Review: Sin City

The nights are cloudy, the alleys are dark, the men are dangerous, bars are smoky and femmes are fatale. “Sin City” is a thing of dark, bloody beauty.

And so goes the world of Frank Miller’s magnum opus comic book series, which is also arguably what caused him to go off the deep end. Director Robert Rodriguez adapts the first three volumes of the “Sin City” with almost stunning fidelity, both in the grotesquely bloody subject matter and in the black-and-white noir atmosphere.

“Sin City” is actually made up of three stories: In the depths of Basin (Sin) City, scarred hulk Marv (Mickey Rourke) sleeps with a beautiful prostitute (because Frank Miller), Goldie (Jaime King), only to find her dead beside him the next morning. Enraged, he goes on a killing spree to find her murderer, and learns that sinister cannibal Kevin (Elijah Wood) is responsible. But there’s a powerful figure behind Kevin, who calls the shots.

Elsewhere in Sin City, Dwight (Clive Owen) does his best to defend Gail (Rosario Dawson) and the other Old Town prostitutes (because Frank Miller). But when Dwight kills a crooked cop, he has to somehow cover up the crime. And Hartigan (Bruce Willis), a cop with a failing heart, goes out of his job with a bang: He rescues little Nancy Callahan from a child molester who happens to be a senator’s son. Hartigan is jailed, and when he gets out, he finds that Nancy (Jessica Alba) has grown into a lasso-twirling stripper (because Frank Miller). But the senator’s son — nicknamed Yellow Bastard — is still after her.

“Sin City” is one of those few comic book adaptations that doesn’t seem… well, cartoonish. Sure, it’s the very image of noir, but the grim tone and grey characters are very real. It’s not a movie for the fainthearted, but whoever enjoys the films of Quentin Tarantino (who directed one scene here) will surely be blown away.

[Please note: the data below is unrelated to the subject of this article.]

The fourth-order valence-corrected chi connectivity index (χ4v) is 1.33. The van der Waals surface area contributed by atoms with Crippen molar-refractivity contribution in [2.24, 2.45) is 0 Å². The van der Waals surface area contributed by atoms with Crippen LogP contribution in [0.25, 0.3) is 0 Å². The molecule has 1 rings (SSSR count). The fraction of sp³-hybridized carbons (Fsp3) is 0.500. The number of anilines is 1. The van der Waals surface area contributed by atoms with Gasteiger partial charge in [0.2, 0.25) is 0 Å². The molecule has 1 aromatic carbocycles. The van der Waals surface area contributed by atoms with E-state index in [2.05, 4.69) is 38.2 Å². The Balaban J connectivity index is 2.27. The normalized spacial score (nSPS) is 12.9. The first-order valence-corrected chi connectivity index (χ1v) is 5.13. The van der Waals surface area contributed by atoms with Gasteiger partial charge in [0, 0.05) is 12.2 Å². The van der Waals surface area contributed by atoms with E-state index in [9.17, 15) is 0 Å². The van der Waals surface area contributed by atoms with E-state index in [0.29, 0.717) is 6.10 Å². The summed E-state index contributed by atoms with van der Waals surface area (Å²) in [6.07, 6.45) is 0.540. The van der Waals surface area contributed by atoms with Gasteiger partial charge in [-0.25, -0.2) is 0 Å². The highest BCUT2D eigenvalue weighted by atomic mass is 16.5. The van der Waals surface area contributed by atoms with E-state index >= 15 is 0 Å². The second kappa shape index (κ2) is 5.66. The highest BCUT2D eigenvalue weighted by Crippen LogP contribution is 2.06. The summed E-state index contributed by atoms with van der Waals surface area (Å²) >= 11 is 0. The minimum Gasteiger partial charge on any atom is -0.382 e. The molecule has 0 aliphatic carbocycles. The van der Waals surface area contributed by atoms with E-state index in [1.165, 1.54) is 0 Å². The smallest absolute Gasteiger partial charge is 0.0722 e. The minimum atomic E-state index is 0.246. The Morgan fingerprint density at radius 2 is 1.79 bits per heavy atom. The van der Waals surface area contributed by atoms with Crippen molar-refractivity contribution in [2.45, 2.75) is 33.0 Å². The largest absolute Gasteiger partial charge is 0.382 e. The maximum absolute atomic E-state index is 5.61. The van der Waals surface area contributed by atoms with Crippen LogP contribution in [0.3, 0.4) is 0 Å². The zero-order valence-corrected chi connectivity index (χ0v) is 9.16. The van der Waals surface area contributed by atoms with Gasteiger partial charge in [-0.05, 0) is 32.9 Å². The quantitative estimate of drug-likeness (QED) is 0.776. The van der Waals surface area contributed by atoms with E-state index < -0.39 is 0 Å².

Like “Sky Captain and the World of Tomorrow,” this film is done almost entirely digitally, which gives it a uniquely slick, shadowy style. But unlike “Sky Captain,” it has substance as well as style. All the sets and props are done with computers, and nearly everything is in black and white. Here and there we get a splash of colour — red lipstick and matching dress, Yellow Bastard’s face, green eyes — to let us know when something is significant.

As for the story, the contents of three “Sin City” comic books are interwoven here, and Rodriguez is constantly faithful: A lot of these shots could have been lifted straight from the comic’s pages. He also preserves the stark, black-and-white style that the graphic novels are known for, splattered with blood and sharply directed. It’s not realistic, despite its grittiness, but it is viscerally fascinating.

And despite all that blood and the Elijah Wood cannibal, the movie has a dark sense of chivalry… though it’s somewhat marred by Frank Miller’s characteristic tendency to depict all women as prostitutes. Each story is about an outcast man defending a woman’s honor, safety, or memory, even if he sacrifices himself in the process. “Sin City” wears its heart on its sleeve, even if that sleeve is bloodstained and torn.

Most of the actors do wonderful jobs — Owen’s dark photographer, Rourke’s scarred strongman, Stahl’s revolting Yellow Bastard, and Alba’s surprisingly sweet stripper. Only a few, like Brittany Murphy, have lackluster performances. But perhaps the most memorable performances come from Bruce Willis and Elijah Wood. Willis plays his aging cop role with unusual grace, even when tearing the genitals off Yellow Bastard. And Wood plays Kevin with both creepy evil and spiritual ecstacy. All without saying a word.

“Sin City” is a remarkable, bleak, intense movie — a halfway point between Tarantino and Raymond Chandler, crafted in the style of a graphic novel. An outstanding piece of work.

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